Assessing Financial Support for Businesses During the Pandemic – The State of Play

Executive Summary

  • Six months after the national emergency declaration, the Federal Reserve has been extraordinarily slow to offer relief via its emergency lending programs; the Main Street Lending Program has provided only $2 billion of the $600 billion in funding it is capable of backing.
  • Despite most insurance policies explicitly excluding viral risks, insurers face enormous pressure to pay business-interruption claims; a possible solution in the future is to create a federal reinsurance program with a backstop, allowing insurers to write pandemic-related policies.
  • One area of growing concern to businesses is the anticipated growth of employment lawsuits relating to the coronavirus, as, without assistance of some kind, many companies could face costly legal bills at a time when business is already scarce.


As of mid-July, Yelp reports that over half of 132,500 business closures due to the coronavirus pandemic are now permanent. Even as many of the healthiest businesses reopen, concerns about the future business climate under the ongoing threat of coronavirus remain. Against this backdrop, financial relief in some form may be warranted.

This analysis provides a brief overview of some key issues facing businesses during the recession and the threats posed by the coronavirus pandemic: the Federal Reserve’s (Fed) emergency lending facilities; pandemic business interruption insurance and the potential for a federal pandemic program; and protecting businesses from the costs of an entirely new class of coronavirus-related litigation that businesses were not and could not be prepared for.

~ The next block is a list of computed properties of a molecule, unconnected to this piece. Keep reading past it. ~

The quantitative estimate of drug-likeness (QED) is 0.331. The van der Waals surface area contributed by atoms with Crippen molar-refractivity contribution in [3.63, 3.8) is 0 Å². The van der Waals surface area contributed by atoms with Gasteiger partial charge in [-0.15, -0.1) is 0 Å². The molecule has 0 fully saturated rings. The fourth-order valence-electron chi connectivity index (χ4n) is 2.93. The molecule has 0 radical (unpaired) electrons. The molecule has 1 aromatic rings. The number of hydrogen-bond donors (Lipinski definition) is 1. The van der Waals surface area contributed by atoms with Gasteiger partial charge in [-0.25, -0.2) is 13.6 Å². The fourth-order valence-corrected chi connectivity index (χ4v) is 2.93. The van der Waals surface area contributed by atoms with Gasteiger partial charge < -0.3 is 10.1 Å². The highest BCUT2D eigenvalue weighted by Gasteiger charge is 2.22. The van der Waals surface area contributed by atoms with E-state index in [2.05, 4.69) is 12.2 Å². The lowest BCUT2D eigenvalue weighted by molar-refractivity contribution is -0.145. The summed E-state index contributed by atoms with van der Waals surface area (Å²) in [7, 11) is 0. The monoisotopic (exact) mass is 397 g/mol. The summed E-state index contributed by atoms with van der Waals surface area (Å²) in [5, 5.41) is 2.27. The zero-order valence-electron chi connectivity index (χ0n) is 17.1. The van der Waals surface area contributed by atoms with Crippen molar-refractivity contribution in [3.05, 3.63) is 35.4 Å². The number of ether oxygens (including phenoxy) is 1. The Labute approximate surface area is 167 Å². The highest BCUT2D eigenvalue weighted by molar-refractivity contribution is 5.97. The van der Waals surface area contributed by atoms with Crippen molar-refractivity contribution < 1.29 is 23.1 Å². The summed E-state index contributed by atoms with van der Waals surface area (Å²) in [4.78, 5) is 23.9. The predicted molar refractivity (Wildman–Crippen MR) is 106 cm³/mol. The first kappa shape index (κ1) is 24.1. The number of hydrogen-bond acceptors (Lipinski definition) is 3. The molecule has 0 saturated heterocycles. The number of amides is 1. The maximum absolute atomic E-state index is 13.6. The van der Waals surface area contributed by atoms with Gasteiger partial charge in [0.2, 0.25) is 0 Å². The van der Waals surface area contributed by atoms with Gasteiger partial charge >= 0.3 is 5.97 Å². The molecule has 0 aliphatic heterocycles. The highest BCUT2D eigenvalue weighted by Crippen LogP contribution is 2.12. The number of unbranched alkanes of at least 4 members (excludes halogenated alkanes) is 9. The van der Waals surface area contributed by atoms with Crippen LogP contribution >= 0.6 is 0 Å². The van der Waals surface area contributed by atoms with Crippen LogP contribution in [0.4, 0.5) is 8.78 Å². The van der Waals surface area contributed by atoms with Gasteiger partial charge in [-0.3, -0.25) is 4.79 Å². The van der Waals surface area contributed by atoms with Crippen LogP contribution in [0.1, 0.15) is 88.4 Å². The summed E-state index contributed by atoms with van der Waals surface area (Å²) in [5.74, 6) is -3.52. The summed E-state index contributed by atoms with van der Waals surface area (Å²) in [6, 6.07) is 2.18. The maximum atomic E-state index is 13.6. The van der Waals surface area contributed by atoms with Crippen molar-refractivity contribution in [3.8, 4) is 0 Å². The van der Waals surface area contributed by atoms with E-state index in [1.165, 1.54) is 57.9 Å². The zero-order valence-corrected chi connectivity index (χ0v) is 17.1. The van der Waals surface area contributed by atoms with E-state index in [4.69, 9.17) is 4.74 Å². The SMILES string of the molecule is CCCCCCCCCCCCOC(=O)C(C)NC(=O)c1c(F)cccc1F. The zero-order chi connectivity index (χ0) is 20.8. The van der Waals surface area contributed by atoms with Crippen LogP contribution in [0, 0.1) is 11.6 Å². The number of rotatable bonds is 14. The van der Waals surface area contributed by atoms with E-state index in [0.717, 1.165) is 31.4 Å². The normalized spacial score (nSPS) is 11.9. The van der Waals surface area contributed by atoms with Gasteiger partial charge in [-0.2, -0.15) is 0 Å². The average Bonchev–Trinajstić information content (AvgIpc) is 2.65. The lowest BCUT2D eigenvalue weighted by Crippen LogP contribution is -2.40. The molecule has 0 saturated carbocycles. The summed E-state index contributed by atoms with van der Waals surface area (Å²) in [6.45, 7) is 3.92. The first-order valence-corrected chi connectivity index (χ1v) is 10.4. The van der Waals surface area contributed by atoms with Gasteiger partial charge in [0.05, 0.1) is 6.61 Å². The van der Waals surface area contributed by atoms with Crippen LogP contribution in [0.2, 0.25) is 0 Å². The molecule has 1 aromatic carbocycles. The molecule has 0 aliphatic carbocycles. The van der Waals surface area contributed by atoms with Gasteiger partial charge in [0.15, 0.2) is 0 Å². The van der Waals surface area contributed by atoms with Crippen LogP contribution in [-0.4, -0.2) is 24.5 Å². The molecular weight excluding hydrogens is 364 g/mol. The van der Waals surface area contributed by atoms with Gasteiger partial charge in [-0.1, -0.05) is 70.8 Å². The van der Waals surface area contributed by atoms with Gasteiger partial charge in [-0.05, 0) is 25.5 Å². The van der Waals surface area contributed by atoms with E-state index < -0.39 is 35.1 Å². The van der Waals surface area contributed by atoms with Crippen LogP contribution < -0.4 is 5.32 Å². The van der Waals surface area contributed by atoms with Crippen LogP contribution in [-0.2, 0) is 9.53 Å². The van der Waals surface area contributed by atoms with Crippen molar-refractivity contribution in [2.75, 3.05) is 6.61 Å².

The Fed’s Emergency Lending Facilities

The Fed deserves enormous credit for the speed with which it deployed some of its monetary policy authorities in response to the coronavirus. The Fed’s decisive response began on March 15, over a week before the administration declared a national emergency, by slashing the federal funds rate to zero and announcing an ambitious quantitative easing effort of at least . In its most recent statement, on September 16, the Fed committed to keep interest rates at or near zero for as long as necessary. The Fed took also this occasion to reiterate, as it has done several times since the onset of the crisis, a commitment to continuing to increase its holdings of Treasury securities. While the Fed has not been explicit as to the exact levels of assets obtained or purchase goals for the future, the easiest way to see the state of the Fed’s quantitative easing is to inspect its balance sheet. Just as with any other firm, securities that the Fed purchases are considered assets and thus are represented on the Fed’s balance sheet. This therefore is the most reflective guide of the state of quantitative easing and, by extension, the degree to which the Fed has deemed it necessary to intervene in the economy. As of September 16, the Fed’s balance sheet stands at $7.1 trillion, up from $4 trillion at the beginning of 2020.